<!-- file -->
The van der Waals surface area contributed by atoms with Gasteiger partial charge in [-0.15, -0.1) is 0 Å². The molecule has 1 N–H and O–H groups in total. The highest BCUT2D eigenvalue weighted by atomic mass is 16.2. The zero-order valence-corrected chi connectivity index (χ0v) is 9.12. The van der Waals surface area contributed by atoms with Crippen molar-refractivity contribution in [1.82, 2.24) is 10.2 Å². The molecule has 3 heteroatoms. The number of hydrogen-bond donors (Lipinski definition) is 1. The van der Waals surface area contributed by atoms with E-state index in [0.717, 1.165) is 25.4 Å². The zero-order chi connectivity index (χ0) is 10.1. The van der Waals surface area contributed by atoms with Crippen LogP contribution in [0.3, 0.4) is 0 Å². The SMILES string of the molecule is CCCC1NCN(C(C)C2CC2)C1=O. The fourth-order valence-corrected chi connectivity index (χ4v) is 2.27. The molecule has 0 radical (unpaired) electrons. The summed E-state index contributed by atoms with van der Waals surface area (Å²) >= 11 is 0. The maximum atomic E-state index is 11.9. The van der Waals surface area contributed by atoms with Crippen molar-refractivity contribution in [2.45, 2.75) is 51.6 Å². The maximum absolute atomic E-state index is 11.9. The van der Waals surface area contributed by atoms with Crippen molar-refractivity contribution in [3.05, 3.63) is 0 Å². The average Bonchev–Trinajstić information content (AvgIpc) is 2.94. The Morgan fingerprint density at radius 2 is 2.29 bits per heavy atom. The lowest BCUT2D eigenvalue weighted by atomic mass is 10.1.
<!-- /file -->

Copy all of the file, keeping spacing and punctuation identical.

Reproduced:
The van der Waals surface area contributed by atoms with Gasteiger partial charge in [-0.15, -0.1) is 0 Å². The molecule has 1 N–H and O–H groups in total. The highest BCUT2D eigenvalue weighted by atomic mass is 16.2. The zero-order valence-corrected chi connectivity index (χ0v) is 9.12. The van der Waals surface area contributed by atoms with Crippen molar-refractivity contribution in [1.82, 2.24) is 10.2 Å². The molecule has 3 heteroatoms. The number of hydrogen-bond donors (Lipinski definition) is 1. The van der Waals surface area contributed by atoms with E-state index in [0.717, 1.165) is 25.4 Å². The zero-order chi connectivity index (χ0) is 10.1. The van der Waals surface area contributed by atoms with Crippen LogP contribution in [0.3, 0.4) is 0 Å². The SMILES string of the molecule is CCCC1NCN(C(C)C2CC2)C1=O. The fourth-order valence-corrected chi connectivity index (χ4v) is 2.27. The molecule has 0 radical (unpaired) electrons. The summed E-state index contributed by atoms with van der Waals surface area (Å²) >= 11 is 0. The maximum atomic E-state index is 11.9. The van der Waals surface area contributed by atoms with Crippen molar-refractivity contribution in [2.45, 2.75) is 51.6 Å². The maximum absolute atomic E-state index is 11.9. The van der Waals surface area contributed by atoms with Crippen molar-refractivity contribution in [3.05, 3.63) is 0 Å². The average Bonchev–Trinajstić information content (AvgIpc) is 2.94. The Morgan fingerprint density at radius 2 is 2.29 bits per heavy atom. The lowest BCUT2D eigenvalue weighted by atomic mass is 10.1.